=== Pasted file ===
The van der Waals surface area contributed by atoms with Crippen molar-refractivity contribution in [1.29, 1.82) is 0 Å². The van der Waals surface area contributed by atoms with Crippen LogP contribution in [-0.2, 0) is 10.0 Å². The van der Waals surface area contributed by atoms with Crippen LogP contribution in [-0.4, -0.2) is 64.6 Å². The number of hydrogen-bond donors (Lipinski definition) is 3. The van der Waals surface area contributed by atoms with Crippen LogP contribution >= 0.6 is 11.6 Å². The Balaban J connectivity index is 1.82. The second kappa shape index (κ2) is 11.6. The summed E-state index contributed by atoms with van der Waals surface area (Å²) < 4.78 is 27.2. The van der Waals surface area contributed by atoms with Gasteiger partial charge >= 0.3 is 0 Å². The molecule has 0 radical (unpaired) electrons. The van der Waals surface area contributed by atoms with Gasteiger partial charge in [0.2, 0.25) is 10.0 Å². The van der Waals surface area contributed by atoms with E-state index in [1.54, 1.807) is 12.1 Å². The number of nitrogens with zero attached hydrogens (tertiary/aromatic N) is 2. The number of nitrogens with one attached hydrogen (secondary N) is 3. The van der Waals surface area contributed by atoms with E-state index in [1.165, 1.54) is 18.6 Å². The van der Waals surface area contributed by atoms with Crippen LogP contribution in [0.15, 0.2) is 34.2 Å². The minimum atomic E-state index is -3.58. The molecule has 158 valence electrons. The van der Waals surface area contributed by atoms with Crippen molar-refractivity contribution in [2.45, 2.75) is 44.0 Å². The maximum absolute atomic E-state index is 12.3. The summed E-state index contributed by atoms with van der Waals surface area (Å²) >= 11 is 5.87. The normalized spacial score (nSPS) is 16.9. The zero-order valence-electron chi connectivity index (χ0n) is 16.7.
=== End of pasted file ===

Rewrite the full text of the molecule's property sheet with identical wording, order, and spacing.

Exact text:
The van der Waals surface area contributed by atoms with Crippen molar-refractivity contribution in [1.29, 1.82) is 0 Å². The van der Waals surface area contributed by atoms with Crippen LogP contribution in [-0.2, 0) is 10.0 Å². The van der Waals surface area contributed by atoms with Crippen LogP contribution in [-0.4, -0.2) is 64.6 Å². The number of hydrogen-bond donors (Lipinski definition) is 3. The van der Waals surface area contributed by atoms with Crippen LogP contribution >= 0.6 is 11.6 Å². The Balaban J connectivity index is 1.82. The second kappa shape index (κ2) is 11.6. The summed E-state index contributed by atoms with van der Waals surface area (Å²) < 4.78 is 27.2. The van der Waals surface area contributed by atoms with Gasteiger partial charge >= 0.3 is 0 Å². The molecule has 0 radical (unpaired) electrons. The van der Waals surface area contributed by atoms with Gasteiger partial charge in [0.2, 0.25) is 10.0 Å². The van der Waals surface area contributed by atoms with E-state index in [1.54, 1.807) is 12.1 Å². The number of nitrogens with zero attached hydrogens (tertiary/aromatic N) is 2. The number of nitrogens with one attached hydrogen (secondary N) is 3. The van der Waals surface area contributed by atoms with E-state index in [1.165, 1.54) is 18.6 Å². The van der Waals surface area contributed by atoms with Crippen LogP contribution in [0.15, 0.2) is 34.2 Å². The minimum atomic E-state index is -3.58. The molecule has 158 valence electrons. The van der Waals surface area contributed by atoms with Crippen molar-refractivity contribution in [2.45, 2.75) is 44.0 Å². The maximum absolute atomic E-state index is 12.3. The summed E-state index contributed by atoms with van der Waals surface area (Å²) >= 11 is 5.87. The normalized spacial score (nSPS) is 16.9. The zero-order valence-electron chi connectivity index (χ0n) is 16.7.